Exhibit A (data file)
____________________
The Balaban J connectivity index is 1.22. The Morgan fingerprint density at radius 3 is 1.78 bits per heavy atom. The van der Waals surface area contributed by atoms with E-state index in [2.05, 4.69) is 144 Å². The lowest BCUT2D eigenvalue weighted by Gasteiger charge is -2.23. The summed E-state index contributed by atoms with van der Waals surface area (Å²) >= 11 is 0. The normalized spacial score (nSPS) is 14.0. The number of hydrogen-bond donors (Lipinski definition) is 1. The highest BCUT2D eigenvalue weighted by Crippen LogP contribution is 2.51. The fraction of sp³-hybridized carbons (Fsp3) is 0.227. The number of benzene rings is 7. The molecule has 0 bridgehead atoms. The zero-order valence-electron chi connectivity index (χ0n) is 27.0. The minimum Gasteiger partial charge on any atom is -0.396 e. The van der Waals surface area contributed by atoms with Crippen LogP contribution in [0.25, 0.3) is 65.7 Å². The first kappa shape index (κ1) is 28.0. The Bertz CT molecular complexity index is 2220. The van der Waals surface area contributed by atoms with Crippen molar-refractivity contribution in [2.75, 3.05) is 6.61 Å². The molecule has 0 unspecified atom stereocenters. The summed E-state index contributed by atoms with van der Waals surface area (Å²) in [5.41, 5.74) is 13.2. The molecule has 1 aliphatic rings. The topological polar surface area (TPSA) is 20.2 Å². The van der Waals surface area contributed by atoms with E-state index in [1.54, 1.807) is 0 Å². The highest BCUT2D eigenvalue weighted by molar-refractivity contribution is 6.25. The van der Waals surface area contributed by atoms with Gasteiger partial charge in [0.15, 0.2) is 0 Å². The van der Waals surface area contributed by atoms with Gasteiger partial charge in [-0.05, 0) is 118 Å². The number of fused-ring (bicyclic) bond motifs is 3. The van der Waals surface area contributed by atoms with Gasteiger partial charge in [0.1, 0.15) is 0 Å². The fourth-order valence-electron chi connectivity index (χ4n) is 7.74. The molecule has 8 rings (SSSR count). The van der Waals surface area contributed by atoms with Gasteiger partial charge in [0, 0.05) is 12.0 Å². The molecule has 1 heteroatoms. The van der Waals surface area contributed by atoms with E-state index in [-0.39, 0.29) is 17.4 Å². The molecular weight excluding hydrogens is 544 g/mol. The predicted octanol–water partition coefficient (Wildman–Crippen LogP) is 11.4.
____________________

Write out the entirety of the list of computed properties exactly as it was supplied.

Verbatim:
The Balaban J connectivity index is 1.22. The Morgan fingerprint density at radius 3 is 1.78 bits per heavy atom. The van der Waals surface area contributed by atoms with E-state index in [2.05, 4.69) is 144 Å². The lowest BCUT2D eigenvalue weighted by Gasteiger charge is -2.23. The summed E-state index contributed by atoms with van der Waals surface area (Å²) >= 11 is 0. The normalized spacial score (nSPS) is 14.0. The number of hydrogen-bond donors (Lipinski definition) is 1. The highest BCUT2D eigenvalue weighted by Crippen LogP contribution is 2.51. The fraction of sp³-hybridized carbons (Fsp3) is 0.227. The number of benzene rings is 7. The molecule has 0 bridgehead atoms. The zero-order valence-electron chi connectivity index (χ0n) is 27.0. The minimum Gasteiger partial charge on any atom is -0.396 e. The van der Waals surface area contributed by atoms with Crippen LogP contribution in [0.25, 0.3) is 65.7 Å². The first kappa shape index (κ1) is 28.0. The Bertz CT molecular complexity index is 2220. The van der Waals surface area contributed by atoms with Crippen molar-refractivity contribution in [2.75, 3.05) is 6.61 Å². The molecule has 0 unspecified atom stereocenters. The summed E-state index contributed by atoms with van der Waals surface area (Å²) in [5.41, 5.74) is 13.2. The molecule has 1 aliphatic rings. The topological polar surface area (TPSA) is 20.2 Å². The van der Waals surface area contributed by atoms with E-state index in [1.54, 1.807) is 0 Å². The highest BCUT2D eigenvalue weighted by molar-refractivity contribution is 6.25. The van der Waals surface area contributed by atoms with Gasteiger partial charge in [0.15, 0.2) is 0 Å². The van der Waals surface area contributed by atoms with Gasteiger partial charge in [-0.05, 0) is 118 Å². The number of fused-ring (bicyclic) bond motifs is 3. The van der Waals surface area contributed by atoms with Gasteiger partial charge in [0.1, 0.15) is 0 Å². The fourth-order valence-electron chi connectivity index (χ4n) is 7.74. The molecule has 8 rings (SSSR count). The van der Waals surface area contributed by atoms with Gasteiger partial charge in [0, 0.05) is 12.0 Å². The molecule has 1 heteroatoms. The van der Waals surface area contributed by atoms with E-state index in [-0.39, 0.29) is 17.4 Å². The molecular weight excluding hydrogens is 544 g/mol. The predicted octanol–water partition coefficient (Wildman–Crippen LogP) is 11.4.